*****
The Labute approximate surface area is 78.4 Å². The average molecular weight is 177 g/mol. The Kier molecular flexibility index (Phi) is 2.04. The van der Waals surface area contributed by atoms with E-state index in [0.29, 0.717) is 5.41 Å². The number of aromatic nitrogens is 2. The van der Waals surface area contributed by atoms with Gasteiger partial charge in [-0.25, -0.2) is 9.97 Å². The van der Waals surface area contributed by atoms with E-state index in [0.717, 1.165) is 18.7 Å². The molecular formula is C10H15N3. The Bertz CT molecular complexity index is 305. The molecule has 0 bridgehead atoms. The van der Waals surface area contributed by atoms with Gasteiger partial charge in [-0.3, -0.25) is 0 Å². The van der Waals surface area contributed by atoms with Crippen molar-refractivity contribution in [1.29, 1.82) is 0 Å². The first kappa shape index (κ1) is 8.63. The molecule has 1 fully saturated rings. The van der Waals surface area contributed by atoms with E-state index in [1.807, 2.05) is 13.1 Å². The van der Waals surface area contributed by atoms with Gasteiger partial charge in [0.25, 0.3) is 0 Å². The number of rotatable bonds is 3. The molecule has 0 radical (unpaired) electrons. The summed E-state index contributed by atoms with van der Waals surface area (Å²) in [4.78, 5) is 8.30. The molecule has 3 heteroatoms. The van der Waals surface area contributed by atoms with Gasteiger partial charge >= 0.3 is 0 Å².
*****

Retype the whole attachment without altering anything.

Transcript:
The Labute approximate surface area is 78.4 Å². The average molecular weight is 177 g/mol. The Kier molecular flexibility index (Phi) is 2.04. The van der Waals surface area contributed by atoms with E-state index in [0.29, 0.717) is 5.41 Å². The number of aromatic nitrogens is 2. The van der Waals surface area contributed by atoms with Gasteiger partial charge in [-0.25, -0.2) is 9.97 Å². The van der Waals surface area contributed by atoms with E-state index in [0.717, 1.165) is 18.7 Å². The molecular formula is C10H15N3. The Bertz CT molecular complexity index is 305. The molecule has 0 bridgehead atoms. The van der Waals surface area contributed by atoms with Gasteiger partial charge in [-0.3, -0.25) is 0 Å². The van der Waals surface area contributed by atoms with Crippen molar-refractivity contribution in [1.29, 1.82) is 0 Å². The first kappa shape index (κ1) is 8.63. The molecule has 1 fully saturated rings. The van der Waals surface area contributed by atoms with E-state index in [1.807, 2.05) is 13.1 Å². The van der Waals surface area contributed by atoms with Gasteiger partial charge in [0.25, 0.3) is 0 Å². The number of rotatable bonds is 3. The molecule has 0 radical (unpaired) electrons. The summed E-state index contributed by atoms with van der Waals surface area (Å²) in [4.78, 5) is 8.30. The molecule has 3 heteroatoms. The van der Waals surface area contributed by atoms with Gasteiger partial charge >= 0.3 is 0 Å².